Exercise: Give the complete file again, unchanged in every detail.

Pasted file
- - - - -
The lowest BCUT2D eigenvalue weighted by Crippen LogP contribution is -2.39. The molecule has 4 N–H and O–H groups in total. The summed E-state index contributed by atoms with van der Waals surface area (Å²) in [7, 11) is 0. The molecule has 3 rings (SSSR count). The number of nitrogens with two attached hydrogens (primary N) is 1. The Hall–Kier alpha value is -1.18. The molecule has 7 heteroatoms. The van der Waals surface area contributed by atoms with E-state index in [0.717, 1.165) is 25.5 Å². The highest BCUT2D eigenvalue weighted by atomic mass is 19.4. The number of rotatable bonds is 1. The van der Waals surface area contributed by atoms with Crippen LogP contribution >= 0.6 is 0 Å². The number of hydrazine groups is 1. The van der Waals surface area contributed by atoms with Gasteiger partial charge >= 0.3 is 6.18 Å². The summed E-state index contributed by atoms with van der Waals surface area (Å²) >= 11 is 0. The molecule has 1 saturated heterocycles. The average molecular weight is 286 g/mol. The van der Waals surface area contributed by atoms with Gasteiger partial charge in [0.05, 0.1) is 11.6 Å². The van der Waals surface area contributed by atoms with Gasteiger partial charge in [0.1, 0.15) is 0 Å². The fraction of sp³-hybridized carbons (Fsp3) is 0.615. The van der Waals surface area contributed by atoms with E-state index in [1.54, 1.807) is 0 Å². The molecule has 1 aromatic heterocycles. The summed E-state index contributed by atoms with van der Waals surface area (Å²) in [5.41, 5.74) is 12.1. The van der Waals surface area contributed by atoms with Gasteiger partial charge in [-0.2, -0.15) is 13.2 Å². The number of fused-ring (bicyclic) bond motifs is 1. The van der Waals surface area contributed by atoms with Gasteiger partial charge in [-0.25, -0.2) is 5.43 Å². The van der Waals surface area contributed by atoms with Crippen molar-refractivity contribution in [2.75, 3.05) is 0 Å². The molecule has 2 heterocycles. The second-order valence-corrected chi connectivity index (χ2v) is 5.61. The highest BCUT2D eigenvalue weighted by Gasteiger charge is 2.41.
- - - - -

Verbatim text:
The lowest BCUT2D eigenvalue weighted by Crippen LogP contribution is -2.39. The molecule has 4 N–H and O–H groups in total. The summed E-state index contributed by atoms with van der Waals surface area (Å²) in [7, 11) is 0. The molecule has 3 rings (SSSR count). The number of nitrogens with two attached hydrogens (primary N) is 1. The Hall–Kier alpha value is -1.18. The molecule has 7 heteroatoms. The van der Waals surface area contributed by atoms with E-state index in [0.717, 1.165) is 25.5 Å². The highest BCUT2D eigenvalue weighted by atomic mass is 19.4. The number of rotatable bonds is 1. The van der Waals surface area contributed by atoms with Crippen LogP contribution >= 0.6 is 0 Å². The number of hydrazine groups is 1. The van der Waals surface area contributed by atoms with Gasteiger partial charge >= 0.3 is 6.18 Å². The summed E-state index contributed by atoms with van der Waals surface area (Å²) >= 11 is 0. The molecule has 1 saturated heterocycles. The average molecular weight is 286 g/mol. The van der Waals surface area contributed by atoms with Gasteiger partial charge in [0.05, 0.1) is 11.6 Å². The van der Waals surface area contributed by atoms with Gasteiger partial charge in [0.1, 0.15) is 0 Å². The fraction of sp³-hybridized carbons (Fsp3) is 0.615. The van der Waals surface area contributed by atoms with E-state index in [1.54, 1.807) is 0 Å². The molecule has 1 aromatic heterocycles. The summed E-state index contributed by atoms with van der Waals surface area (Å²) in [5.41, 5.74) is 12.1. The van der Waals surface area contributed by atoms with Gasteiger partial charge in [-0.2, -0.15) is 13.2 Å². The number of fused-ring (bicyclic) bond motifs is 1. The van der Waals surface area contributed by atoms with Gasteiger partial charge in [-0.25, -0.2) is 5.43 Å². The van der Waals surface area contributed by atoms with Crippen molar-refractivity contribution in [2.75, 3.05) is 0 Å². The molecule has 2 heterocycles. The second-order valence-corrected chi connectivity index (χ2v) is 5.61. The highest BCUT2D eigenvalue weighted by Gasteiger charge is 2.41.